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(The Guardian – May 27, 2022) – Archaeologists have uncovered the ruins of an ancient Mayan city filled with palaces, pyramids and plazas on a construction site of what will become an industrial park near Mérida, on Mexico’s Yucatán peninsula.

The site, called Xiol, has features of the Mayan Puuc style of architecture, archaeologists said, which is common in the southern Yucatán peninsula but rare near Mérida.

These works, which are carried out thanks to the financial support of the Government of the State of Yucatán, have made it possible to confirm the existence of a palace east of the main square of Group C, by means of the liberation and recognition of the basement, the stairways and a creak with pilasters, in the upper part, that would have been used by the elite of the place.
This is, archaeologist Alfredo Barrera Rubio mentions, of a voluminous construction of approximately 55 meters long by 15 wide and 6 high, whose material remains point to two phases of occupation: one in the Late Classic period (600–900 AD). C.) and another in the Terminal Classic (850–1050 AD).

“We think more than 4,000 people lived around here,” said Carlos Peraza, one of the archaeologists who led the excavation of the city, estimated to have been occupied from 600 to 900 AD.

“There were people from different social classes … priests, scribes, who lived in these great palaces, and there were also the common people who lived in small buildings,” Peraza said.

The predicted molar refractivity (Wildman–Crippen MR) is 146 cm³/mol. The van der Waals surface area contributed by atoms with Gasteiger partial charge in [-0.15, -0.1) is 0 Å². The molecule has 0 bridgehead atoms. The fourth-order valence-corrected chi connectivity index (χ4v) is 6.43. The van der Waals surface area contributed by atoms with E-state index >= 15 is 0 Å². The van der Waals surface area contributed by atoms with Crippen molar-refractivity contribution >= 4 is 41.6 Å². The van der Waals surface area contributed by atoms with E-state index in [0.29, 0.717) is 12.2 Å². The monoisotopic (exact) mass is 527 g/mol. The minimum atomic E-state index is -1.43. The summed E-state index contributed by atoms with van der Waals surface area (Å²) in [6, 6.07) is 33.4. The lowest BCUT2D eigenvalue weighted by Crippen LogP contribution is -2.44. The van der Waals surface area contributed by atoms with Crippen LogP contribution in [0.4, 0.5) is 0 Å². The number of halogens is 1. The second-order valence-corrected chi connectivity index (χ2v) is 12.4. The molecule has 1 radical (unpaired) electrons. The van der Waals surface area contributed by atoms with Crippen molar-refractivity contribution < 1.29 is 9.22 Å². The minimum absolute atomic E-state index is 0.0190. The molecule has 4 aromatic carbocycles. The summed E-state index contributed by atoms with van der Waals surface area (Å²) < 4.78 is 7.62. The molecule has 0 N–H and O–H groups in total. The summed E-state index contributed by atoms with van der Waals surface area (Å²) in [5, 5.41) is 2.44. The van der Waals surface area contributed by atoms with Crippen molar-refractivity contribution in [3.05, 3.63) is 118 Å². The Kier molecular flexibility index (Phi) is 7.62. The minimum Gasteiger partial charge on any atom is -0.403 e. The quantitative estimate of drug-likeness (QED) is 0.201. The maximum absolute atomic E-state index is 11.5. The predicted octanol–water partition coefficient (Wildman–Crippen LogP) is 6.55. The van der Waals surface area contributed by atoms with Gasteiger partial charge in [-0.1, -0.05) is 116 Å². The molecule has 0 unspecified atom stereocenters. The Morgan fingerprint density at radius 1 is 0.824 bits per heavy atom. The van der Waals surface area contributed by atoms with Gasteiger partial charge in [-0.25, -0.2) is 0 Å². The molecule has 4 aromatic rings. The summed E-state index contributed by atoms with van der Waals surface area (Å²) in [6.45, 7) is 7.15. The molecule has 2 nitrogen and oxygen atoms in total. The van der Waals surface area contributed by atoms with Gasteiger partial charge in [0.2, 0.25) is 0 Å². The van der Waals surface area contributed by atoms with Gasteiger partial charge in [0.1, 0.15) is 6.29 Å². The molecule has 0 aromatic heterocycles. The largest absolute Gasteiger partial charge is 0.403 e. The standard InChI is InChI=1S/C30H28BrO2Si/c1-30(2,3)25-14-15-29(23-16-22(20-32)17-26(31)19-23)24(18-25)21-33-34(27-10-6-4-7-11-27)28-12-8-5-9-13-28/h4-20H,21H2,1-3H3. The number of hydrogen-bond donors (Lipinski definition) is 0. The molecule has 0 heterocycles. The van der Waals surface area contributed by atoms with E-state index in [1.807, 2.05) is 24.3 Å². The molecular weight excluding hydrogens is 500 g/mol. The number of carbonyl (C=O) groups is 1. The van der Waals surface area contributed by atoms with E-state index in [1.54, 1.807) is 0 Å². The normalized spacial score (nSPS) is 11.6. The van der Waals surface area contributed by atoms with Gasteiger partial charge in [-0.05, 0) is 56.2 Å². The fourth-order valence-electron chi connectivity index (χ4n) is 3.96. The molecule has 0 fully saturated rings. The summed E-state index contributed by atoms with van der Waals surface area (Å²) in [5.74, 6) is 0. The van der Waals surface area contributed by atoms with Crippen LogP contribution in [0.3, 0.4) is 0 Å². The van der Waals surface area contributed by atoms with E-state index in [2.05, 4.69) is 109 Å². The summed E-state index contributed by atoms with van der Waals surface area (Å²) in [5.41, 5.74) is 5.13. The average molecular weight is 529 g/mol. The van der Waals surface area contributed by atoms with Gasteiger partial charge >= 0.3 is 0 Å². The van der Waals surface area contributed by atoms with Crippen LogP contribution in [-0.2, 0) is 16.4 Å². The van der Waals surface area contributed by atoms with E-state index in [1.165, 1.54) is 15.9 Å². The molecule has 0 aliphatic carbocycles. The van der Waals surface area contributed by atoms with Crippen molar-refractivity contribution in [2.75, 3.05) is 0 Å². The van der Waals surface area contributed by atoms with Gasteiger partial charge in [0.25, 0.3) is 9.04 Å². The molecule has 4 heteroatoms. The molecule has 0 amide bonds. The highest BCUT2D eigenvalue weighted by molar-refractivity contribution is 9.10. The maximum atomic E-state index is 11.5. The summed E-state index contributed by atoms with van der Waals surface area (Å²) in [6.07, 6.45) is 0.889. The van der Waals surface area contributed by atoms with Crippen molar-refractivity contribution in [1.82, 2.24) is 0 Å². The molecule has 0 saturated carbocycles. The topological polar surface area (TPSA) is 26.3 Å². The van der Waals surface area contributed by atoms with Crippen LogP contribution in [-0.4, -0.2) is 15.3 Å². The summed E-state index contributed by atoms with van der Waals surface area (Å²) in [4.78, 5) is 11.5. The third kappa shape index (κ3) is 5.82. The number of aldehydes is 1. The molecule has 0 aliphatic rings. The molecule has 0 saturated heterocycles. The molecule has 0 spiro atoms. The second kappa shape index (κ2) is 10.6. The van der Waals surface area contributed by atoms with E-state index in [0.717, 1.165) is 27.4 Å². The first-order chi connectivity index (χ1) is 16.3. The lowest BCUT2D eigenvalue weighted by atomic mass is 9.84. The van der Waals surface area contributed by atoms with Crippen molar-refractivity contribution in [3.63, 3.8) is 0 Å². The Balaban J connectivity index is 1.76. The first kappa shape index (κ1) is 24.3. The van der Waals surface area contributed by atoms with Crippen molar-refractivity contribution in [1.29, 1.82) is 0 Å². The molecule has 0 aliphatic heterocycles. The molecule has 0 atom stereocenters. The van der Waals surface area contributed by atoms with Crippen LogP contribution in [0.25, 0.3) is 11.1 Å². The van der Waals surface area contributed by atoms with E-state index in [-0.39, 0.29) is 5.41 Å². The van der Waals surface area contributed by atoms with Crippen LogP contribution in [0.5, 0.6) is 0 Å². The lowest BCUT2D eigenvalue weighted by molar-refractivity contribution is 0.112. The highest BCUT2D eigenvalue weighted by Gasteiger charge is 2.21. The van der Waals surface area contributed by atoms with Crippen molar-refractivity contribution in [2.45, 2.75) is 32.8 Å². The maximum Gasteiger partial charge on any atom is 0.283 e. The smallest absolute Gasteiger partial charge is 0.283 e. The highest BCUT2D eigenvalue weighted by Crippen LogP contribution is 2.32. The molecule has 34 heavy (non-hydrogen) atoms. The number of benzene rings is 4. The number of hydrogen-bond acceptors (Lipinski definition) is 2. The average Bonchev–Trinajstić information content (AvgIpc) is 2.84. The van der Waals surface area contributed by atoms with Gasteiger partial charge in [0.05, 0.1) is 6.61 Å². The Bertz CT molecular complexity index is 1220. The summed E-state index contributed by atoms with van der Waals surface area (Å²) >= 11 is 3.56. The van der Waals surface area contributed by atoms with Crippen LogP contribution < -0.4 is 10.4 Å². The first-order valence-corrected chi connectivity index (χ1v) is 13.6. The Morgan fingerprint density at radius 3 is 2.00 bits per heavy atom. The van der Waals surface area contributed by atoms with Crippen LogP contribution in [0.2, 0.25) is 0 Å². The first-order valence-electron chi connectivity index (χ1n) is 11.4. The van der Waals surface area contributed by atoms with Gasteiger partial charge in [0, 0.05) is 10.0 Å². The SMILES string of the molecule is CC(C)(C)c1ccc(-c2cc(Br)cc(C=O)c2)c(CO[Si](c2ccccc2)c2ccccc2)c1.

Tools, vases and pots are laid out on a white table in an outdoor area filled with dirt and dead vegetation.
Vases, pots and tools were discovered at Xiol, an ancient Mayan city filled with palaces, pyramids and plazas. Photograph: Lorenzo Hernandez/Reuters

Researchers also located nearby burial grounds of adults and children, who were interred with obsidian and flint tools, offerings and other belongings.

Remains of marine life were also discovered in the area, suggesting the city’s inhabitants complemented their agricultural-based diets by fishing along the nearby coast.

Xiol was discovered after construction began on an industrial park. That will still be built, though the archaeological remains will be preserved, according to the owners of the land.

“With time, urban sprawl [in the area] has grown and many of the archaeological remains have been destroyed … but even we as archaeologists are surprised, because we did not expect to find a site so well preserved,” Peraza said.

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